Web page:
At a conference on December 3, 2019, Luxembourg's Financial Sector Supervisory Authority (CSSF) has underlined to members of the country's investment fund industry the need for improvement in aspects of controls designed to curb money laundering and the financing of terrorism.
Noting that Luxembourg is Europe's largest fund centre in terms of assets under management, the CSSF notes that the country's National Risk Assessment on Money Laundering and Terrorist Financing risks in December 2018 indicated that the investment fund sector carried a high risk because of the variety of entities involved, the high volume of retail and institutional investors and of the international scope of its business.
As the responsible authority designated by Luxembourg's Anti-Money Laundering legislation of 12 November 2004 (the "AML Law") for the oversight of money laundering and financing of terrorism controls on the part of registered alternative investment fund managers and self-managed non-alternative investment funds, the CSSF conducted in 2019 a survey designed to collect Anti-Money Laundering / Counter Financing Terrorism (AML/CFT) relevant data, and perform AML/CFT scoring of supervised entities
It concluded from the results that while most of the managers and funds surveyed possessed a sound framework for AML/CFT controls, there were some outliers, and discussions with industry members had identified areas for improvement or where further guidance was required.
1. Beneficial owner
The CSSF emphasises that there is always at least one beneficial owner and it is always an individual. In the case of corporate entities, senior executives should be treated as the beneficial owners if no other individuals meet the description or if there is any doubt regarding the identified persons as to the accuracy of their identification (see Article 1(7) of the AML Law).
The regulator says procedures are the crucial building blocks of an efficient AML/CFT control framework, to ensure coherent and homogeneous controls commensurate with the entity's risks. Therefore, there is no one-size-fits-all procedure; they should be customised and continuously updated in the light of changes to the regulatory framework and to the circumstances of entities themselves (see Article 4(1) of the AML Law).
3. Risk-based approach
A risk-based approach should be employed to optimise the use of resources and ensure that controls are commensurate with the inherent risks faced by the entity – the higher the risk, the more stringent the controls required. The CSSF notes that at the end of 2018 some registered AIFMs and self-managed non-AIFs did not have a risk-based approach in place, although it is mandatory, not optional (see Article 2-2 of the AML Law).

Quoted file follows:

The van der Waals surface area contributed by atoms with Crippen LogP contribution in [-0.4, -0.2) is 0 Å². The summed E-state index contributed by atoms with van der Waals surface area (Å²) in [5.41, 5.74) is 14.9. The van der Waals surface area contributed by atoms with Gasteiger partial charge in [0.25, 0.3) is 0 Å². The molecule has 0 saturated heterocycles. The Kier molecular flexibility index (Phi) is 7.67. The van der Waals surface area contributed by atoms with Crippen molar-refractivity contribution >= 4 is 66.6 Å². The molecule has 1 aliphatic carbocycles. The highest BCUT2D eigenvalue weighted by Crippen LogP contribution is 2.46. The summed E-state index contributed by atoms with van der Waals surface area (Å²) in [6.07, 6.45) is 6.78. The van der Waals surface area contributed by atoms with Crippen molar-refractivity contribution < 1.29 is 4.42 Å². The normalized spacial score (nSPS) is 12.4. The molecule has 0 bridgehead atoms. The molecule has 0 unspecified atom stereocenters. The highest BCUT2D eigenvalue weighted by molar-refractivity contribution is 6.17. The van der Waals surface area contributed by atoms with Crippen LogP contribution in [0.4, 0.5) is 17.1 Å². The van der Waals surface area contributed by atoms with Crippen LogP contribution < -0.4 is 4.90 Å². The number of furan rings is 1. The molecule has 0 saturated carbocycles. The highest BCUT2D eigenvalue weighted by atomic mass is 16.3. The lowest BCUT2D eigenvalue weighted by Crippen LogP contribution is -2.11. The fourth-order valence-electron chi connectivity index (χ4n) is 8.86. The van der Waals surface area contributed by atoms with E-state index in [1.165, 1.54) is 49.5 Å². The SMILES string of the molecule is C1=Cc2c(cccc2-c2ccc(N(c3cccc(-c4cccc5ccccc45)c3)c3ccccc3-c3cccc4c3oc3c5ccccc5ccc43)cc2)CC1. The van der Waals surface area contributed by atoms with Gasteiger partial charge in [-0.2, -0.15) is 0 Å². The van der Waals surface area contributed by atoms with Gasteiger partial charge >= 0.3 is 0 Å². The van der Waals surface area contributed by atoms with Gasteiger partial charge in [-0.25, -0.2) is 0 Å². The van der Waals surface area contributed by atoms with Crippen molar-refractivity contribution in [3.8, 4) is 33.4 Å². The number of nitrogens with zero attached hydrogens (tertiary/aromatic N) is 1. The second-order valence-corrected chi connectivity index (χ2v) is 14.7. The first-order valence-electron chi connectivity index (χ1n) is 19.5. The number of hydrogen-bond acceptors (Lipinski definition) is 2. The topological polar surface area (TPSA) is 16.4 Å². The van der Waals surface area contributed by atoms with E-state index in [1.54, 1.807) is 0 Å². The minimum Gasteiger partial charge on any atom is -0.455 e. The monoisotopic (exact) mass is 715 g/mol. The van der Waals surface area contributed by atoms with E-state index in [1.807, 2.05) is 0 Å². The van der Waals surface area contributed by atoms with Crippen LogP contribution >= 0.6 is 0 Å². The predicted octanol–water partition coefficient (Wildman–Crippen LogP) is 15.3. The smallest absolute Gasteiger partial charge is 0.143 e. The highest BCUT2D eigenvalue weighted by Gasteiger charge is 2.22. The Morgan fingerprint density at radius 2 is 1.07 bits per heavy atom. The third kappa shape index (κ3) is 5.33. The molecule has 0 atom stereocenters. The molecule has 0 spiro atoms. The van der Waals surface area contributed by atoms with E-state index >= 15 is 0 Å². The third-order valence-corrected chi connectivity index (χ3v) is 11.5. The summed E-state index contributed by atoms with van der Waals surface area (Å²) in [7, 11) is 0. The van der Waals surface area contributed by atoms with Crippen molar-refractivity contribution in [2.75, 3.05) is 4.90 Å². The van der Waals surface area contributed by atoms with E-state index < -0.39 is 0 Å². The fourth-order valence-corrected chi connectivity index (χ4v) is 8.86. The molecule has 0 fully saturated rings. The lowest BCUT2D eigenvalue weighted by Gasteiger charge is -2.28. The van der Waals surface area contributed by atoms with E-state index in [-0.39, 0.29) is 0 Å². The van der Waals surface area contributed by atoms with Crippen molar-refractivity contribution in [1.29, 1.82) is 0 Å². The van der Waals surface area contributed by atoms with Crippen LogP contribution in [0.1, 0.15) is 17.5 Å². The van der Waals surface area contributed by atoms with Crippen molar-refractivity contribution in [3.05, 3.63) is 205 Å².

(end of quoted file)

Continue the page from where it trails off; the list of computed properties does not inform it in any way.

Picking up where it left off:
4. AML/CFT training
On its own, the mere implementation of AML/CFT training is not sufficient – it must be tailored to the services offered by the entities and adapted to the characteristics and requirements of the fund industry. Given the sector's inherent high risk, the CSSF regards annual training as mandatory, and says it expects to see a significant improvement in terms of training curriculums over the coming year (see Article 4 of the AML Law).
5. Name screening on targeted financial sanctions
The CSSF says analysis of the questionnaire results revealed that the frequency of screening of names in connection with the targeted financial sanctions list, including for example those of the European Union and United Nations, needs to be improved to ensure that confirmed matches are notified by the professionals immediately to the competent authorities.
6. Transaction monitoring
The regulator underlines that transaction monitoring is vital to identify unusual transactions raising potential suspicion of money laundering or financing of terrorism that require investigation, and must be performed on all investors, not just those considered at highest risk. If monitoring is delegated to a third party, usually the Registrar Transfer Agent, the professional retains legal responsibility and must conduct oversight of the delegated provider.
7. Cooperation with the Financial Intelligence Unit
Under Article 5 of the AML Law, professionals must communicate any suspicion of money laundering or financing of terrorism to Luxembourg's Financial Intelligence Unit without delay. To do so, they must be registered on the GoAML platform, which requires a LuxTrust token.
(See the Financial Intelligence Unit's website, https://justice.public.lu/fr/organisation-justice/crf.html)
The CSSF launched a fresh online survey collecting standardised key information concerning ML/TF risks to which the professionals under supervision are exposed and the implementation of related risk mitigation and targeted financial sanctions measures, on February 3, 2020. Responses for fund sector entities must be submitted through the CSSF eDesk portal, by 15 March 2020, by a member of the management body of the entity, preferably the AML/CFT Compliance Officer who is responsible for AML/CFT compliance.
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